Financing green projects
Financing green projects in Romania is the job of both commercial banks and public institutions, which are complementing each other. “We invest our money in strategic sectors where commercial banks are not yet ready to invest because of commercial risks or various other factors, but also because unlike us, commercial banks are profit-driven. Our financing is actually very competitive; we are the cheapest solution on the market in terms of financing and we also provide longer tenures. You can repay a debt over a much longer time compared than you would to a commercial bank. Usually when we support the public sector, in this case communities, municipalities or counties, we can go up to 40 years, depending on the economic lifecycle of the project. When we support the private sector, considering the type of investments we are involved in, the cyclical nature of business, and the dependence on the market, we can only go up to 12-14 years,” said Lara Tassan Zanin, Head of the EIB Group Office in Romania.
”The EIB has a history of more than 25 years in Romania and it is contributing to an average of 1 percent of GDP every year, meaning around EUR 1.3 billion, of which half goes to the public sector and the other half to the private sector. In the public sector it’s a mix of national agencies, supporting education, transport, energy, and all other sectors to which we can contribute. In the case of the private sector, we support both large corporations and SMEs, through intermediated lending via commercial banks,” Lara Zanin explained.
But it is not easy to find green projects in which to invest. Why is that? “The first and most important answer is related to the political commitment. You know better than I do that there is a high rotation rate at the government level, in both the central and local offices, while the projects the EIB tends to support usually require long-term financing, which means a long-term commitment to prepare the project, implement it, and take it to the very end. When ministers change three times a year, it’s hard for us to maximise our potential in this country, because we have to start from scratch every time and reconfirm commitment from the top,” Zanin noted.
“The second source of difficulty comes from planning, and I think this is very relevant to the topic of sustainable communities. There is no commitment to planning, especially to urban planning. When we talk about sustainable communities, we talk about a multilayer, multidisciplinary type of planning which goes from energy efficiency to sustainable mobility or other related technologies that can benefit from this type of investment. Now, more than ever, if you want to build sustainable communities, you need to have smart planning and to remain committed to it,” the EIB representative argued.
Transportation and mobility
Adrian Huma, Sector Head for Automotive, Transportation & Logistics at ING Bank Romania, said that commercial banks are committed to financing sustainability projects. “Transportation, mobility, and automotive are sectors of interest for us as a bank, both globally and locally. And making these sectors sustainable, including from a credit portfolio perspective, is of the utmost importance. We are globally committed to reducing the carbon footprint of the lending portfolio that we have committed towards these sectors, in line with the provisions of the Paris Agreement. We are on track with this strategy (through the Terra project), and the progress is published on the bank’s website,” said Huma.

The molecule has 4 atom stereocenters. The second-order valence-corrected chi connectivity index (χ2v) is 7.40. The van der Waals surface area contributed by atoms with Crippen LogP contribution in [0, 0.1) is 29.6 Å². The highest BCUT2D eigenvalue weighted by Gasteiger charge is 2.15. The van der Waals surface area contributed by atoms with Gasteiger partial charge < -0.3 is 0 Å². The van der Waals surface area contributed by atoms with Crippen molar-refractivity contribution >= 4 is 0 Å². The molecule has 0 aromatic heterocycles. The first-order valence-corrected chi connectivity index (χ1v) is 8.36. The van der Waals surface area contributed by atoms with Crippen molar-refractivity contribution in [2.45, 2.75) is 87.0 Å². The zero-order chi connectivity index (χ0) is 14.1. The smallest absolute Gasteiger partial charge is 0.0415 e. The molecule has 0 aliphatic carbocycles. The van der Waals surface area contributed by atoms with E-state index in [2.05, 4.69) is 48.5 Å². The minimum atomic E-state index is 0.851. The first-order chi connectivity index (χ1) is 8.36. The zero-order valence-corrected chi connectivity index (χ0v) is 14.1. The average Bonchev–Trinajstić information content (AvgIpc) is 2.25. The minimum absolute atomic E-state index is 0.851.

“We are very interested in getting involved in these types of projects, and we would also like to see as many projects as possible in Romania that encourage the sustainable development of both the automotive sector and the transportation/mobility industry. In order to see more projects in transportation and mobility, it would be helpful to first set up a legal framework to help project development and implementation, and we are really looking forward to that happening,” Adrian Huma added.
ING Bank recently launched a green loan for the acquisition of electric and plug-in hybrid cars, with a special interest rate that is 2 percent lower than the market standard and with very light qualification conditions: no advance, no CASCO insurance, no leaving a car key at the bank; clients only need an invoice from the dealer to certify that the car they are purchasing is an electric or hybrid plug-in.
“I think the first condition to integrating green cars into a smart city is having those green cars and having that smart city. The number of green cars around us is growing, but the total number is still small, for various reasons, including high costs and lacking infrastructure. We also have a chicken or egg-type dilemma here. The more developed the infrastructure, the more people will choose to buy such cars, and vice versa. If there are enough cars, then more investments will be made in infrastructure projects,” Huma concluded.
The Environmental & Sustainability Summit was organised by Business Review with the help of Gold Partners Bayer, Bergenbier, Impact Developer & Contractor, ING, and Vastint; Silver Partners BRD Groupe Societe Generale, CMS, EY, Garanti BBVA Consumer Finance, Restart Energy; Event sponsors Dentons and Volta; and Sustainability Partner FEPRA.